Engagement Baiting

How the rules of network engagement make for terrible engagements

Any entrepreneur or independent practitioner is likely to find that we stop networking at our peril. There’s a very good reason why networking exists. Especially in times of isolation like most of my communities — geographic, social, cultural, and professional — have been facing, connecting is good for the soul, the mind, and the heart. I learn and grow through my networks and connections to others.

It’s also one of those things that we need to do to keep ourselves visible and business viable. So for these reasons it really irks me when I feel I am getting used or manipulated to help others expand their network reach.

False Engagements

Lately, much more than before, I’ve noticed a lot of ‘engagement baiting’ among people who I respect — or at least did. Engagement baiting is what I refer to as posts to places like LinkedIn, Twitter, Slack — basically anywhere — that is written under the guise of a genuine question or interest in your thoughts and ideas, but really are there to up the engagement stats.

It’s about tagging people in posts or asking provocative questions and yet there is next to no follow-up, reaction, or any substantive dialogue that recognizes your willingness to respond to the provocation. If I ask you a question, I better listen to the answer even if I don’t agree with it. This is not that. It’s also not about those times when there genuinely is a provocative question where an answer is sought and tagging others is a way to ask people.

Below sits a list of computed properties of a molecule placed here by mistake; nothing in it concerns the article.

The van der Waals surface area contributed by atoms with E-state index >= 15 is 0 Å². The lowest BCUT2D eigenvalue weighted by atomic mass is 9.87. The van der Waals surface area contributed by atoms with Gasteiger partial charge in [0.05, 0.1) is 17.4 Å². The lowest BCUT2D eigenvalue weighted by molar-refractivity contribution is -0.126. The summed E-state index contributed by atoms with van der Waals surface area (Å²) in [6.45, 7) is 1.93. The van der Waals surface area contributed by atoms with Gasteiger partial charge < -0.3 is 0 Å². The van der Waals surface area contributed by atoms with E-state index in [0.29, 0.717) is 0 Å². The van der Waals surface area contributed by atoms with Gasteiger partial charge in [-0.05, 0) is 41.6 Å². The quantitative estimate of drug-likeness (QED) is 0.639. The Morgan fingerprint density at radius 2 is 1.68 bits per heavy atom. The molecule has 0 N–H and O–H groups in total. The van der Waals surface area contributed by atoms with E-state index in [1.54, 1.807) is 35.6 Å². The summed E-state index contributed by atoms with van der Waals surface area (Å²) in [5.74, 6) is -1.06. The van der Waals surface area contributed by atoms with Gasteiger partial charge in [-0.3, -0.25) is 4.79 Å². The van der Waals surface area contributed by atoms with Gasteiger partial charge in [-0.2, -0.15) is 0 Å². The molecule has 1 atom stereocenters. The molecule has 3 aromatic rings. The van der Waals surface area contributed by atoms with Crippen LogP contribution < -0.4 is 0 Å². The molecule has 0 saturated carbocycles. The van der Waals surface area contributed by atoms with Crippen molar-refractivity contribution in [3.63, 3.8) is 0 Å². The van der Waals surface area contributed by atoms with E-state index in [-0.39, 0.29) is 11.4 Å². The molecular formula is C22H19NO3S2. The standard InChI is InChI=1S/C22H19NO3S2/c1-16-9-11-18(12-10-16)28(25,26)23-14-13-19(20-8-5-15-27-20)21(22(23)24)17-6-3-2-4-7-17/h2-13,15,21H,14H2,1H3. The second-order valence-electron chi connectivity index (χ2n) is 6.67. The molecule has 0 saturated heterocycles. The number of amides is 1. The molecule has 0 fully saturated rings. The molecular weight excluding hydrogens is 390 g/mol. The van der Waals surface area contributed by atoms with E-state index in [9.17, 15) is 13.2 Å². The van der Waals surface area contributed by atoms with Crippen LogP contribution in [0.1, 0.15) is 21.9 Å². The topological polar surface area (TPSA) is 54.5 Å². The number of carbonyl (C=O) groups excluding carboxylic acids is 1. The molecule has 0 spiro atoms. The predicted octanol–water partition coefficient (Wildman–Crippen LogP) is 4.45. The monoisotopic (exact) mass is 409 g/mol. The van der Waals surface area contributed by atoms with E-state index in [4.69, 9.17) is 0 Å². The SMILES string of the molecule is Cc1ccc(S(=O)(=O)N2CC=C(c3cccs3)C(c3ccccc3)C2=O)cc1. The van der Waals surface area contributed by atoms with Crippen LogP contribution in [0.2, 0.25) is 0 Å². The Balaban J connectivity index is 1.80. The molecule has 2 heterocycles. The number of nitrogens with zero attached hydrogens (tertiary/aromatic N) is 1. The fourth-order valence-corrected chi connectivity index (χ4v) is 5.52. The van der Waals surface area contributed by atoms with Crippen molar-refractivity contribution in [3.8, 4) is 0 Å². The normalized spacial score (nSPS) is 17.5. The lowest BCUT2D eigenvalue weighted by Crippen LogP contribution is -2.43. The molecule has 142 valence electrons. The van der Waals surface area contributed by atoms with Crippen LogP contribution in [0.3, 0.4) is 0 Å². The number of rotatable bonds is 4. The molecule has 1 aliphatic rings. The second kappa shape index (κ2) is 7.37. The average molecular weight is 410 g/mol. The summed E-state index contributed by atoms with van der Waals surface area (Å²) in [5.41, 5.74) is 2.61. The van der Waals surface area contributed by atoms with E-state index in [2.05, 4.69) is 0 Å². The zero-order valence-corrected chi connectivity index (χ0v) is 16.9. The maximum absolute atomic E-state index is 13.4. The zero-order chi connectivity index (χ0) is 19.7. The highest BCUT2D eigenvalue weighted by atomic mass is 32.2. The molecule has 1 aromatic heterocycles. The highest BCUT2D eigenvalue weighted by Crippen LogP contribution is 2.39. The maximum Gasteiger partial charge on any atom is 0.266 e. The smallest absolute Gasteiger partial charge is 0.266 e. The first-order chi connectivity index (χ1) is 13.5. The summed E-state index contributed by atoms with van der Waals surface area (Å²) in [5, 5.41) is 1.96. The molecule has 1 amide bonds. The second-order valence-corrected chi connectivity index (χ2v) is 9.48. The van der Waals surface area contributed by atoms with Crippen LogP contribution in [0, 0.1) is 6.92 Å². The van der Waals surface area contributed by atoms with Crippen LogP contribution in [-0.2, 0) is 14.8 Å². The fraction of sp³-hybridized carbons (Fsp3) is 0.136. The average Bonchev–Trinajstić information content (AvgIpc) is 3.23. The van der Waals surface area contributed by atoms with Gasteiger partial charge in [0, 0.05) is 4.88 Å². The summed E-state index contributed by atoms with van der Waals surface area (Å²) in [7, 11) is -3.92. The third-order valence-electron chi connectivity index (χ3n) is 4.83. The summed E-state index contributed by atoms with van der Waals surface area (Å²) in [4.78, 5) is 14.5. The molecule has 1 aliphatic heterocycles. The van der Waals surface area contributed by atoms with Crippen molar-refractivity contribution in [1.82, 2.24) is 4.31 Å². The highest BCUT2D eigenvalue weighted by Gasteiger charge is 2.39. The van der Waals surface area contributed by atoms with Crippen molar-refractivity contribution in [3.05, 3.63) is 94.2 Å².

This is about using a question or provocation to intentionally elicit reactions and comments to help raise the profile of the post and the poster. It’s about driving the stats, building the likes, and raising the visibility of the post and poster on sites. Hell, LinkedIn actually sends prompts to me saying that if I want to raise my stats on any particular post, mention someone.

The thing is: once you ask me for my thoughts and can’t bother to acknowledge my response (because it’s all about harvesting them, not valuing them), you’ve lost me. You’ve wasted my time, but more importantly, you’ve wasted my attention, goodwill, and energy and dampened my trust.

And these days, that is the currency that’s worth more than any ‘like’.

Thanks for reading, Cameron

Photo by Anna Marie on Unsplash